* Today the House Republican leadership pulled its immigration bill when it realized it wouldn’t pass. Afterward, John Boehner issued a statement that included this:
This situation shows the intense concern within our conference – and among the American people – about the need to ensure the security of our borders and the president’s refusal to faithfully execute our laws. There are numerous steps the president can and should be taking right now, without the need for congressional action, to secure our borders and ensure these children are returned swiftly and safely to their countries.
So, to catch you up: Yesterday, the House voted to sue President Obama for taking unilateral action without Congress’ permission. And today, Boehner is calling on President Obama to take unilateral action on immigration to address a crisis House Republicans refuse to address. Got that?
* Republicans are saying they’ll try again tomorrow to see if they can unite around a border crisis bill. It’s unclear how everyone’s calculations will change between now and then, but anything’s possible.
* After yet another humiliating defeat for Boehner at the hands of his own caucus, Steve Benen explains how he’s the Speaker in name only:
John Boehner’s Speakership is turning into something of a tragedy. How many times has he put together a bill, only to be betrayed by his own followers? A Democratic source on Capitol Hill recently sent around a brutal collection of bills Boehner asked his members to support, only to see his own House GOP conference reject his appeals: a grand bargain, a debt-ceiling bill in 2011, a payroll tax extension, a transportation bill, a farm bill, one fiscal-cliff bill, another fiscal-cliff bill, another farm bill, and then yesterday. I think my source might have even missed a couple, including the collapse of Boehner’s debt-ceiling bill in February 2014.
Even if Boehner is uniquely ineffectual, could anyone else do any better leading this caucus? I honestly have no idea.
* Nicholas Bagley has a great post that explains the problems with the Halig theory of Congressional intent by looking at the long-running argument between textualists and intentionalists:
The real fight is over what evidence of that intent ought to count. The challengers have one really good piece of evidence: the “established by the State” language, read in isolation, does support the view that Congress meant to restrict tax credits to state exchanges.
Everything else, to my mind, cuts against them. Congress repeatedly used the “exchange established by the State” language as shorthand for “exchange.” Adopting the challengers’ interpretation would make a dog’s breakfast of other provisions of the statute. If Congress wanted to threaten the states to coerce them into establishing exchanges, wouldn’t it have made that threat clear? And if the governing assumption was that states would be happy to establish exchanges, why would Congress have bothered to make such a threat?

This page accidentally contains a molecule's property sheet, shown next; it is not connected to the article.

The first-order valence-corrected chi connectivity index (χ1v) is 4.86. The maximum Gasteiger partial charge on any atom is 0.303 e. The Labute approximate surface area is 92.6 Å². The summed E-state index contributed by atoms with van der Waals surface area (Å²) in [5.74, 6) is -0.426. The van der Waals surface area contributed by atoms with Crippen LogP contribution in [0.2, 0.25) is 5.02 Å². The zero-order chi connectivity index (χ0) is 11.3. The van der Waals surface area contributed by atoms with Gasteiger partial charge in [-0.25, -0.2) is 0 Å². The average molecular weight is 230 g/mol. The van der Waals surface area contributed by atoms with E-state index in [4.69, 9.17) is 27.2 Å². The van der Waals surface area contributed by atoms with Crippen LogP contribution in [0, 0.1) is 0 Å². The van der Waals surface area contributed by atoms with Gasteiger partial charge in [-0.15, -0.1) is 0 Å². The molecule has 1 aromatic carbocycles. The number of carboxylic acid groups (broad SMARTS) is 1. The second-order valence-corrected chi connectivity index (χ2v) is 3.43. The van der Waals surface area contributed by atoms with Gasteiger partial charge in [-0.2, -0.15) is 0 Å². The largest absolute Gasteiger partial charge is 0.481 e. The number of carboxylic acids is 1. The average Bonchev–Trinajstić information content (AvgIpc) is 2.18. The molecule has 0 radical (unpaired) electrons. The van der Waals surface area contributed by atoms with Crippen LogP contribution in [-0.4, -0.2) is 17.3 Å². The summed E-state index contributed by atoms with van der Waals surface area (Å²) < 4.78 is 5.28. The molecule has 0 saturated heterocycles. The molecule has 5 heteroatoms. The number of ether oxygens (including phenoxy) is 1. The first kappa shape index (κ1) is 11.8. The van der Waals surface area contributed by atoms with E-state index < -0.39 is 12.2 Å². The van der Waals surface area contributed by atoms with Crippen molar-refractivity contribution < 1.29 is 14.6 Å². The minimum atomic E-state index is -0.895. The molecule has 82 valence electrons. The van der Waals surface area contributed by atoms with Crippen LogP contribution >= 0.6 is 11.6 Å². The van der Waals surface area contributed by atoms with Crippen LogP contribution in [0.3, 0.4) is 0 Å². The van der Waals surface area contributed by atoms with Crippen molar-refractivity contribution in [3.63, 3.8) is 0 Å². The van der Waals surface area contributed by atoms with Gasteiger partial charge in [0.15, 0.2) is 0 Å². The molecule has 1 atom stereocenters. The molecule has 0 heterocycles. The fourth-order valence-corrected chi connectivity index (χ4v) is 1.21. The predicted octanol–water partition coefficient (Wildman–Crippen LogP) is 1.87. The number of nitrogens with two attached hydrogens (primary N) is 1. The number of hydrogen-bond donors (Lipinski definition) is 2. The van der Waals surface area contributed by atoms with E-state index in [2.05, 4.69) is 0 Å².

Doesn’t he know that the only evidence that counts is whatever evidence supports the anti-Obamacare position, while all other evidence is irrelevant?
* The chart of the day, via Joe Sonka, demonstrates that in Kentucky, Obamacare is showing its most dramatic drop in uninsured rates in the eastern part of the state, which also happens to be the stronghold of the Senator who still thinks it’s a “disaster.” — gs
* The Wisconsin Supreme Court upheld the state voter ID law in two decisions today, but Rick Hasen found something remarkable in a footnote. The only cited evidence of voter fraud was one guy who committed 13 violations, was caught without the voter ID law, and wouldn’t have been stopped by the voter ID law. And he was a Scott Walker supporter.
* Jonathan Bernstein explains why the idea that Republicans have a lock on the House is a myth.
* Paul Ryan used to say we didn’t want the safety net to become a “hammock,” where lucky poor people lounge around drinking margaritas, living the high life on their $133 a month in food stamps. But in an interview with John Harwood, the new Ryan 2.0, the kinder, gentler version, ditches the hammock analogy:
“I think the hammock’s the wrong analogy. That’s wrong. What I worry about are government programs that actually disincentivize work…I think the government has been very counterproductive if the goal is to move a person from welfare to work….the federal government inadvertently has displaced a lot of good work at the local level. The government should respect its limits and man the supply lines, not be the front lines.”
In other words, it’s not that he’s worried government benefits are a hammock, it’s just that he worries that they’re a kind of netting thing strung loosely between two trees that you nap in.
* Over at the American Prospect, I look at how Republicans are using a Leninist “heighten the contradictions” strategy.
* And I feel (a little) bad about engaging in this kind of schadenfreude, but this is my favorite story of the day, on the swift death of “ReaganBook,” which sounds like a liberal parody of the alternative to Facebook conservatives would build, but is actually the alternative to Facebook conservatives built.